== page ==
We live in a world of exponentially increasing technology advancements. Never in the history of mankind have so many such advancements emerged in parallel and in combination, carrying so much impact.
The phenomena are marked in time: The timing from what once seemed impossible to possible and functional can become extremely short – sometimes measured in just days or weeks. Ever heard the maxim that internet years are like dog years, where one in actual elapsed time equates to seven? Exponential advancement is the reason.
Some exponential advancements are now so predictable, such as the rate of growth of computing power, that companies have baked-in the expected advancements in their products. Similarly, it is fairly predictable that full genome sequencing today can be done for a few hundreds of dollars, as opposed to the thousands required in 2015, or the millions in 2006, or the billions for the first full sequence in 2003. The speed of wireless communications will soon multiply by at least 10X, and deep learning will continue to exponentially advance in capability in our near future. And all of this is happening in concert. As a result, it has become harder and harder to develop new companies based on any of these advancements alone.
The greatest opportunities for new venture breakthroughs come when we apply multiple exponentially growing advancements of these technologies together. Call this the “collision of exponential technologies.” This collision amplifies both power and possibility. It’s not the old business adage of 1+1=3. It’s 1+1=1000.
When our team created the Siri venture and launched the first mobile virtual assistant in 2010, we had three fundamental insights — the last of which made it all possible:
First, we understood that clumsy point-and-click access on smartphones was dramatically reducing the number of people transacting on websites. Providing a solution to this pain point was our goal.
Second, we realized there was a new market opportunity for a smartphone system that was better able to search for things and even do things for you. We conceived of a virtual assistant that would understand your query, recognize your intention, reason about it, and provide you an answer. Such a system could massively reduce the number of keystrokes to getting an answer.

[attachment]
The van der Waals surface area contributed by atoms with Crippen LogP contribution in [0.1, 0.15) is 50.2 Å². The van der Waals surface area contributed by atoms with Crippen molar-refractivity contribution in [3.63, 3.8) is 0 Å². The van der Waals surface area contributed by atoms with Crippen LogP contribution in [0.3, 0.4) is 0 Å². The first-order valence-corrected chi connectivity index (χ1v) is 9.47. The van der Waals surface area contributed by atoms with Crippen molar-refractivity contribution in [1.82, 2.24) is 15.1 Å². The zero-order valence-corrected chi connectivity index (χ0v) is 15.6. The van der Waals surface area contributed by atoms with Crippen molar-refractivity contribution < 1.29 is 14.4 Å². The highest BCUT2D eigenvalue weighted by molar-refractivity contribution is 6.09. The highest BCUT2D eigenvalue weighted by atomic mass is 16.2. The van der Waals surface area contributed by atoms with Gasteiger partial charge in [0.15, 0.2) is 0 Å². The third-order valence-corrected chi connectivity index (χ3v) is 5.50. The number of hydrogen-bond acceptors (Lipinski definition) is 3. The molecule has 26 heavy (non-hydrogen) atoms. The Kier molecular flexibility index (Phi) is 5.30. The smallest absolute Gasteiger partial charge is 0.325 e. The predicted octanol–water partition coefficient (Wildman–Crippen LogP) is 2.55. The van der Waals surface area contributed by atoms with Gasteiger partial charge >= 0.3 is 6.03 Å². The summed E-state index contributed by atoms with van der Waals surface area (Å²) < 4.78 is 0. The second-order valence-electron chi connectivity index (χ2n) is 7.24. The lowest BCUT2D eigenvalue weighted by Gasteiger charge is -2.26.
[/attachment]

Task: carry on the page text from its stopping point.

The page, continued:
Third, we grasped that there was specific opportunity in the collision of (1) the exponentially advancing computational power, speed, and storage on the iPhone, (2) then-recent progress in AI algorithms for recognizing speech and intent, and (3) the proliferating cloud services for computing, storage, and access to thousands of web services.
The timing of these technology advances was crucial. The first iPhone targeted for Siri deployment did not have sufficient computing power — latency would make it too painful for consumer use. We initially restricted the market domain to areas in which Siri would be most capable of recognizing a query (travel and entertainment), so the AI system could manage missing or ambiguous information and other data-access hurdles. We needed sufficiently high-speed communications so cloud services and associated web services would be accessible and adequate.
It was truly remarkable that all of the capabilities we needed were simultaneously and exponentially advancing in approach to the time we could build a mobile personal assistant.